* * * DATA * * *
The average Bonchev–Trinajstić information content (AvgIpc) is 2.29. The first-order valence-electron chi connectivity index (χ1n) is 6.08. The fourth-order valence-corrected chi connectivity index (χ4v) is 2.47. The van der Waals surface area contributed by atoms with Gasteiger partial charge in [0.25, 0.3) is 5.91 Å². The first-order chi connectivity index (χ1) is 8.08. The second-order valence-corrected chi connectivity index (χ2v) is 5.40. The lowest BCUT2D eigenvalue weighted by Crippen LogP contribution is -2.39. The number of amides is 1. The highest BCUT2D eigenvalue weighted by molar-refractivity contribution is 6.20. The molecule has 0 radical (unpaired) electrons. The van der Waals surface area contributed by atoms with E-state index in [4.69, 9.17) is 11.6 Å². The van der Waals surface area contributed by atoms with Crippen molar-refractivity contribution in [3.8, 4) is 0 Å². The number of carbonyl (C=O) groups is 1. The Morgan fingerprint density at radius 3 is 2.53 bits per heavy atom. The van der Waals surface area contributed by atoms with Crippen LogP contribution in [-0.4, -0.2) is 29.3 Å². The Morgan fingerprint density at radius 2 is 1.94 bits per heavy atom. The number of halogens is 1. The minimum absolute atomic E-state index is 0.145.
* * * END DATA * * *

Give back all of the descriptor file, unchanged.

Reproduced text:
The average Bonchev–Trinajstić information content (AvgIpc) is 2.29. The first-order valence-electron chi connectivity index (χ1n) is 6.08. The fourth-order valence-corrected chi connectivity index (χ4v) is 2.47. The van der Waals surface area contributed by atoms with Gasteiger partial charge in [0.25, 0.3) is 5.91 Å². The first-order chi connectivity index (χ1) is 8.08. The second-order valence-corrected chi connectivity index (χ2v) is 5.40. The lowest BCUT2D eigenvalue weighted by Crippen LogP contribution is -2.39. The number of amides is 1. The highest BCUT2D eigenvalue weighted by molar-refractivity contribution is 6.20. The molecule has 0 radical (unpaired) electrons. The van der Waals surface area contributed by atoms with E-state index in [4.69, 9.17) is 11.6 Å². The van der Waals surface area contributed by atoms with Crippen molar-refractivity contribution in [3.8, 4) is 0 Å². The number of carbonyl (C=O) groups is 1. The Morgan fingerprint density at radius 3 is 2.53 bits per heavy atom. The van der Waals surface area contributed by atoms with Crippen LogP contribution in [-0.4, -0.2) is 29.3 Å². The Morgan fingerprint density at radius 2 is 1.94 bits per heavy atom. The number of halogens is 1. The minimum absolute atomic E-state index is 0.145.